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Brian Sam-Bodden: "Rails: A Peek Under the Covers" and "Bitter Java? Sweeten with JRuby!"
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Brian Sam-Bodden is the author of two Java titles; a frequent speaker at
national and international conferences, a professional trainer and a
full-time member of the NoFluffJustStuff symposiums. Brian is passionate
about clean, concise and understandable software and enjoys hacking away with Java and Ruby.

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Chris Judd: "Agile Development with Groovy and Grails"
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Christopher Judd is the president and primary consultant for Judd Solutions, LLC. (www.juddsolutions.com), international speaker, open source evangelist, Central Ohio Java Users Group (www.cojug.org) coordinator and co-author of "Enterprise Java Development on a Budget" and "Pro Eclipse JST". He has spent ten years developing software in the insurance, retail, government, manufacturing, service, and transportation industries. His current focus is consulting, mentoring and training with Java, J2EE, J2ME, web services and related technologies.

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James Ward: "RIAs - Beyond the Buzz"
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James Ward is a Technical Evangelist for Flex at Adobe and Adobe's JCP
representative to JSR 286, 299, and 301. Much like his love for climbing mountains he enjoys programming because it provides endless new  discoveries, elegant workarounds, summits and valleys. His adventures in climbing have taken him many places. Likewise, technology has brought him many adventures, including: Pascal and Assembly back in the early 90's; Perl, HTML, and JavaScript in the mid 90's; then Java and many of its frameworks beginning in the late 90's. Today he primarily uses Flex to build beautiful front-ends for Java based back-ends. Prior to Adobe, James built a rich marketing and customer service portal for Pillar Data Systems.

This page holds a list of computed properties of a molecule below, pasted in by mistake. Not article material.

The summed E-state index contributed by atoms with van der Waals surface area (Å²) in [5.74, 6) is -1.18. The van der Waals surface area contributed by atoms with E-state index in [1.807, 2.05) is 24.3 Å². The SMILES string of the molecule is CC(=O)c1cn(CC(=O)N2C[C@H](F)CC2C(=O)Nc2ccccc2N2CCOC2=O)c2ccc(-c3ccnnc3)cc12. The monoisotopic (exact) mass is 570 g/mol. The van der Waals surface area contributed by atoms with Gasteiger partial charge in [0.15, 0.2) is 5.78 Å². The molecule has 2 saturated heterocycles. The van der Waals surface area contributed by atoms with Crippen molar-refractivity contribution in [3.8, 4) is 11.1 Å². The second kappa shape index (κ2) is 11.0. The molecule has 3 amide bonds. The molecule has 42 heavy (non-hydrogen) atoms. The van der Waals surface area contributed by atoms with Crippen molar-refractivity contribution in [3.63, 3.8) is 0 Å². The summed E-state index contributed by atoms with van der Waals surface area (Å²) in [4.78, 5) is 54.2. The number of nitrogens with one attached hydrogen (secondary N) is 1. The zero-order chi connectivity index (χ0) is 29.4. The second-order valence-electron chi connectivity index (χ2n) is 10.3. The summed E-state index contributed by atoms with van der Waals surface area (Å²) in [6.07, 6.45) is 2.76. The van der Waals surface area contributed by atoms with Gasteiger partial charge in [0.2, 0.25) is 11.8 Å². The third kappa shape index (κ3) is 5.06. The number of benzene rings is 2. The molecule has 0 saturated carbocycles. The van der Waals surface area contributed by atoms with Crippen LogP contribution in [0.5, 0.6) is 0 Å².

BizTalk Patch for Time Change

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If you are running 2004 or 2006, then you need to apply this patch to deal with the upcoming time change as a result of the recent legislation.

http://blogs.msdn.com/biztalk_server_team_blog/archive/2007/10/04/required-biztalk-patches-for-daylight-savings-time.aspx

Ted answers hard questions about what an architect is....

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I read Ted Newards blog, because he is smarter than I am. You should read his blog too. Here is one of his recent posts.

Before you change the channel thinking "Oh, I hate link posts.", consider that I don't really like posts that are just links that say "hey, I just read this." I do like link posts that link to a post, and then discuss the topic. I am linking because I want to add to the conversation.

This conversation extends the first ArcReady meeting we had about six or nine months ago with Josh Homes (MS Architect Evangelist). That first event was about what an architect is, and what they do. It was a great talk, and dovetails into Ted's post.

To summarize Ted's post: Ted is responding to a reader who had a HORRIFYING interview and sent in an email about his experience. This experience drives the reader to have a crisis of faith when it comes to being an architect. Ted then answers some of the reader's questions.

The first thing this architect did was stick to his guns on HIS answers to  interview questions, and not roll over easy and say what he knew the interviewer was asking for. This is awesome. Want to move to Ohio?

When I am interviewing someone, I always make it a conversation, and make it clear that not only am I trying to see if that person is a fit for us, but that we are a fit for them. I want to be brutally up front about who and what we are so the candidate can determine if we are a fit for them. Because if our vectors don't line up, no one will be happy, and that's a waste of time and value to our clients.